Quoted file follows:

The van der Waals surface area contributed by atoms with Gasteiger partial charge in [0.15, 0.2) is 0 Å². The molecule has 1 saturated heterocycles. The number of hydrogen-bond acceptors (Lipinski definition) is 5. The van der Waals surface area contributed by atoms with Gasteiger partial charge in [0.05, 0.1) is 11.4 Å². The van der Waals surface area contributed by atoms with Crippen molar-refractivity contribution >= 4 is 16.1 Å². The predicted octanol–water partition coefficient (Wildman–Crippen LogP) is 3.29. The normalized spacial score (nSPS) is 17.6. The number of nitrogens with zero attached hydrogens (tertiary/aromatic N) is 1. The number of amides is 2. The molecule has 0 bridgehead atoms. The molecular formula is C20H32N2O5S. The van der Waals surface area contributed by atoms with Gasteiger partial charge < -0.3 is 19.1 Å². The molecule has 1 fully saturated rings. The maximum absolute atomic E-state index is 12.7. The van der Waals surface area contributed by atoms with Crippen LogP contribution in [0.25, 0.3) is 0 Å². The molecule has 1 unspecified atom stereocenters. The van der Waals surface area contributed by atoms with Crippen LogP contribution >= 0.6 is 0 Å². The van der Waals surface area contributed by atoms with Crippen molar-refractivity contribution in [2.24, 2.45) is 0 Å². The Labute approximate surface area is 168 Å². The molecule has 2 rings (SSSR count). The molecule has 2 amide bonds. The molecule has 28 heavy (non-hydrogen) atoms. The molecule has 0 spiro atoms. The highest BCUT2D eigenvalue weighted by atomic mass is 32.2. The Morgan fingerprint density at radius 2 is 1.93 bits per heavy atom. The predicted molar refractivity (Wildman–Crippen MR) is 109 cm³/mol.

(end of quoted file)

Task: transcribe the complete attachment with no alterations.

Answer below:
The van der Waals surface area contributed by atoms with Gasteiger partial charge in [0.15, 0.2) is 0 Å². The molecule has 1 saturated heterocycles. The number of hydrogen-bond acceptors (Lipinski definition) is 5. The van der Waals surface area contributed by atoms with Gasteiger partial charge in [0.05, 0.1) is 11.4 Å². The van der Waals surface area contributed by atoms with Crippen molar-refractivity contribution >= 4 is 16.1 Å². The predicted octanol–water partition coefficient (Wildman–Crippen LogP) is 3.29. The normalized spacial score (nSPS) is 17.6. The number of nitrogens with zero attached hydrogens (tertiary/aromatic N) is 1. The number of amides is 2. The molecule has 0 bridgehead atoms. The molecular formula is C20H32N2O5S. The van der Waals surface area contributed by atoms with Gasteiger partial charge < -0.3 is 19.1 Å². The molecule has 1 fully saturated rings. The maximum absolute atomic E-state index is 12.7. The van der Waals surface area contributed by atoms with Crippen LogP contribution in [0.25, 0.3) is 0 Å². The molecule has 1 unspecified atom stereocenters. The van der Waals surface area contributed by atoms with Crippen LogP contribution >= 0.6 is 0 Å². The van der Waals surface area contributed by atoms with Crippen molar-refractivity contribution in [2.24, 2.45) is 0 Å². The Labute approximate surface area is 168 Å². The molecule has 2 rings (SSSR count). The molecule has 2 amide bonds. The molecule has 28 heavy (non-hydrogen) atoms. The molecule has 0 spiro atoms. The highest BCUT2D eigenvalue weighted by atomic mass is 32.2. The Morgan fingerprint density at radius 2 is 1.93 bits per heavy atom. The predicted molar refractivity (Wildman–Crippen MR) is 109 cm³/mol.